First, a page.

|A customer fills out an application to borrow money at Vietinbank's Can Tho branch. Banks were urged to be more transparent to prevent customers from turning into loan sharks. — VNA/VNS Photo Tran Viet
HCM CITY (VNS) — Demand for consumer credit is growing strongly and it is time to eradicate private moneylending, a round table on financial issues heard in HCM City yesterday.
Speaking at the forum, which was titled "more transparent, less troublesome" and organised by Thoi Bao Ngan Hang (Banking Times) newspaper, experts said eliminating loan sharks would protect both consumers and investors, but would become a reality only when credit companies and institutions become transparent.
Nguyen Hoang Minh, deputy director of the State Bank of Viet Nam's HCM City office, said consumer credit had grown strongly in the last three years, three-fold in HCM City in that period.
The oustanding consumer loans are now worth VND80 trillion (US$3.8 billion), or 6.8 per cent of total loans, much higher than in any other city.
"With the rise in population and living standards, consumer credit will continue to further grow."
Minh and other attendees agreed that many people cannot get loans from banks and finance companies for various reasons, which sends them to loan sharks who give them money easily and quickly.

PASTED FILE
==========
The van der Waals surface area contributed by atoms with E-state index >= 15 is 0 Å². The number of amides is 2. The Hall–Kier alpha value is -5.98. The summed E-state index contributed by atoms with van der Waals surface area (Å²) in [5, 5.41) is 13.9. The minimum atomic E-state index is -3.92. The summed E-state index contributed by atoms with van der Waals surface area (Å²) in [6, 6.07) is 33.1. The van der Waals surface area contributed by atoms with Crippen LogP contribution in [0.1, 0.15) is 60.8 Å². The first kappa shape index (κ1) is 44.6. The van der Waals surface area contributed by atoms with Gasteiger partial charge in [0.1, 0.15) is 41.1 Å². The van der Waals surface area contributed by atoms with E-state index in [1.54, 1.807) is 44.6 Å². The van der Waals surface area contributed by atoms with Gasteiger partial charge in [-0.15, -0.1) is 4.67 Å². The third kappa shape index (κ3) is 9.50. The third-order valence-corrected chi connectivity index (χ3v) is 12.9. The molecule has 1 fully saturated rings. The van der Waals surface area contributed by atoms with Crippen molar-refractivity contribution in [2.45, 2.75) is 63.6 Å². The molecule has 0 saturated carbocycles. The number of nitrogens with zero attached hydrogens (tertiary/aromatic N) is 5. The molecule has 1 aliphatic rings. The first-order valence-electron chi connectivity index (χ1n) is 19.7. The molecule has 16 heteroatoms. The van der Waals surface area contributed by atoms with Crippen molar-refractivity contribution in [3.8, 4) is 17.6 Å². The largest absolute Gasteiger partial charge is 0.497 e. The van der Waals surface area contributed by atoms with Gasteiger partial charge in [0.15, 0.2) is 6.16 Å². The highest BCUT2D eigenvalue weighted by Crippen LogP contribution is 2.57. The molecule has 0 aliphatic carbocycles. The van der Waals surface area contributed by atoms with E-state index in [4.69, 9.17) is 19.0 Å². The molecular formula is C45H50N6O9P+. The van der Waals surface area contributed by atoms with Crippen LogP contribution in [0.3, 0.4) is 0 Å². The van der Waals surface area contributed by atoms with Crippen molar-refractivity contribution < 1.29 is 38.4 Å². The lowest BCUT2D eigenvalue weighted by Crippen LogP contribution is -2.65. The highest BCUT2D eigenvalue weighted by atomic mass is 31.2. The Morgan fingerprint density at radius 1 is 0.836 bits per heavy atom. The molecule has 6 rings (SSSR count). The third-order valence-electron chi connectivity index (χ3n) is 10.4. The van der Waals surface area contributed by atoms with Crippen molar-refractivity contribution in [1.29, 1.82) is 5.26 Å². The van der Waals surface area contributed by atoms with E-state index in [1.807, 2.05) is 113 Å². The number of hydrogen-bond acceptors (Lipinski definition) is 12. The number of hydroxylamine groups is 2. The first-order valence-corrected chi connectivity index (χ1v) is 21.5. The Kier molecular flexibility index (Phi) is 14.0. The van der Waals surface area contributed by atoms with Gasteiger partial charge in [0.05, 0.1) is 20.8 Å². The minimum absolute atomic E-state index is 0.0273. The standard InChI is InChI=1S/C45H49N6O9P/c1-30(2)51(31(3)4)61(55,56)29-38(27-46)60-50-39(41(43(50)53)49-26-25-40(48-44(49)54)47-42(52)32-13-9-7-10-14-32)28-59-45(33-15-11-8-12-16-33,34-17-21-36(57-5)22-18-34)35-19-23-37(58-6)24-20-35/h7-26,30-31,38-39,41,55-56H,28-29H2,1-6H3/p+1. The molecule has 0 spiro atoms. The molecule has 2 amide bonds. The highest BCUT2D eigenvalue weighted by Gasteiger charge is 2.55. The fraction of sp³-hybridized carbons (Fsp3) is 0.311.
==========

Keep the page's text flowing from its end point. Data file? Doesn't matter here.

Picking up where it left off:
Economist Le Xuan Nghia said, "It is time to eliminate the credit black market, and Viet Nam has the capability to do that."
The Government should allow credit institutions to expand their activities, he said.
To ensure transparency, these companies and institutions should be controlled by the central bank and monitored by legal and consumer protection organisations, he said.
Friedrich Weiss, CEO of Home Credit Viet Nam, said: "The black market will never 100 per cent disappear.
"You can only limit it by opening up the financial market, promoting banks, promoting regulated finance companies and making them really transparent.
"On one hand you have to protect customers and on the other you must protect the investors."
Besides opening up the financial market, authorities should also educate customers, which has been successfully done in many foreign countries to achieve financial market transparency, he said.
Nghia raised another concern when he said credit contracts were difficult to understand and financial companies should simplify them.
In terms of interest rates, the current 39-49 per cent rate per year was very high considering bad debts amount to only 5 per cent, he said.
He suggested setting up more financial institutions so that there would be competition, which would lead to a reduction in interest rates. — VNS